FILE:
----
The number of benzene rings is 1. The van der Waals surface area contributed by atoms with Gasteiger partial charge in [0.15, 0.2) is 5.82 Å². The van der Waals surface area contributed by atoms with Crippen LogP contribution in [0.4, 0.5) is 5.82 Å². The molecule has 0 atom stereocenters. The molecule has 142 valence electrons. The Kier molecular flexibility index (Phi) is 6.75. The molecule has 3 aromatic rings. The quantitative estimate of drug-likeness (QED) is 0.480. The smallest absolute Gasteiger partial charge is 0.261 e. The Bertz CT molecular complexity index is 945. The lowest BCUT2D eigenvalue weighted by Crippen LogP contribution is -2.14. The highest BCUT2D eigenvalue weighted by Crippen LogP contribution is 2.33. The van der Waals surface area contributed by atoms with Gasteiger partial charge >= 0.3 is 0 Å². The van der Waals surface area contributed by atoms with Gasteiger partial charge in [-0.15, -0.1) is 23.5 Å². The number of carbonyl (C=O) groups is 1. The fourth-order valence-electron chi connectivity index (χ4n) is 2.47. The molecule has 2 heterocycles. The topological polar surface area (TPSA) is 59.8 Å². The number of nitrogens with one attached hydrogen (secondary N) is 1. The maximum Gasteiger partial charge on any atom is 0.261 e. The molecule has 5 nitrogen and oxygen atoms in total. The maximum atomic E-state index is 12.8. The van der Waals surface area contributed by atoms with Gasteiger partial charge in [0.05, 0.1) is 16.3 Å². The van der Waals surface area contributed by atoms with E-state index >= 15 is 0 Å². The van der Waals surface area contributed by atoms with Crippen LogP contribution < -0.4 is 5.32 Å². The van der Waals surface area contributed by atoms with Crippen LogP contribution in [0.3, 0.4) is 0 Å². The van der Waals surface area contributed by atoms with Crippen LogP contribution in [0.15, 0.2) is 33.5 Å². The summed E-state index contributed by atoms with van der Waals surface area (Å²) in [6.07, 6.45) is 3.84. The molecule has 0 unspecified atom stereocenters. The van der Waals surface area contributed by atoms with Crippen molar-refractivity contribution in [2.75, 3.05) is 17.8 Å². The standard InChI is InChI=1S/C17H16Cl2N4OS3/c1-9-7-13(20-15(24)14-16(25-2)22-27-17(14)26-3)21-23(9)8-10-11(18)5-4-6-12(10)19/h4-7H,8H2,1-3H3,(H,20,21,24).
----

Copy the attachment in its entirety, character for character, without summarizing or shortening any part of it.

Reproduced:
The number of benzene rings is 1. The van der Waals surface area contributed by atoms with Gasteiger partial charge in [0.15, 0.2) is 5.82 Å². The van der Waals surface area contributed by atoms with Crippen LogP contribution in [0.4, 0.5) is 5.82 Å². The molecule has 0 atom stereocenters. The molecule has 142 valence electrons. The Kier molecular flexibility index (Phi) is 6.75. The molecule has 3 aromatic rings. The quantitative estimate of drug-likeness (QED) is 0.480. The smallest absolute Gasteiger partial charge is 0.261 e. The Bertz CT molecular complexity index is 945. The lowest BCUT2D eigenvalue weighted by Crippen LogP contribution is -2.14. The highest BCUT2D eigenvalue weighted by Crippen LogP contribution is 2.33. The van der Waals surface area contributed by atoms with Gasteiger partial charge >= 0.3 is 0 Å². The van der Waals surface area contributed by atoms with Gasteiger partial charge in [-0.15, -0.1) is 23.5 Å². The number of carbonyl (C=O) groups is 1. The fourth-order valence-electron chi connectivity index (χ4n) is 2.47. The molecule has 2 heterocycles. The topological polar surface area (TPSA) is 59.8 Å². The number of nitrogens with one attached hydrogen (secondary N) is 1. The maximum Gasteiger partial charge on any atom is 0.261 e. The molecule has 5 nitrogen and oxygen atoms in total. The maximum atomic E-state index is 12.8. The van der Waals surface area contributed by atoms with Gasteiger partial charge in [0.05, 0.1) is 16.3 Å². The van der Waals surface area contributed by atoms with E-state index >= 15 is 0 Å². The van der Waals surface area contributed by atoms with Crippen LogP contribution < -0.4 is 5.32 Å². The van der Waals surface area contributed by atoms with Crippen LogP contribution in [0.3, 0.4) is 0 Å². The van der Waals surface area contributed by atoms with Crippen LogP contribution in [0.15, 0.2) is 33.5 Å². The summed E-state index contributed by atoms with van der Waals surface area (Å²) in [6.07, 6.45) is 3.84. The molecule has 0 unspecified atom stereocenters. The van der Waals surface area contributed by atoms with Crippen molar-refractivity contribution in [2.75, 3.05) is 17.8 Å². The standard InChI is InChI=1S/C17H16Cl2N4OS3/c1-9-7-13(20-15(24)14-16(25-2)22-27-17(14)26-3)21-23(9)8-10-11(18)5-4-6-12(10)19/h4-7H,8H2,1-3H3,(H,20,21,24).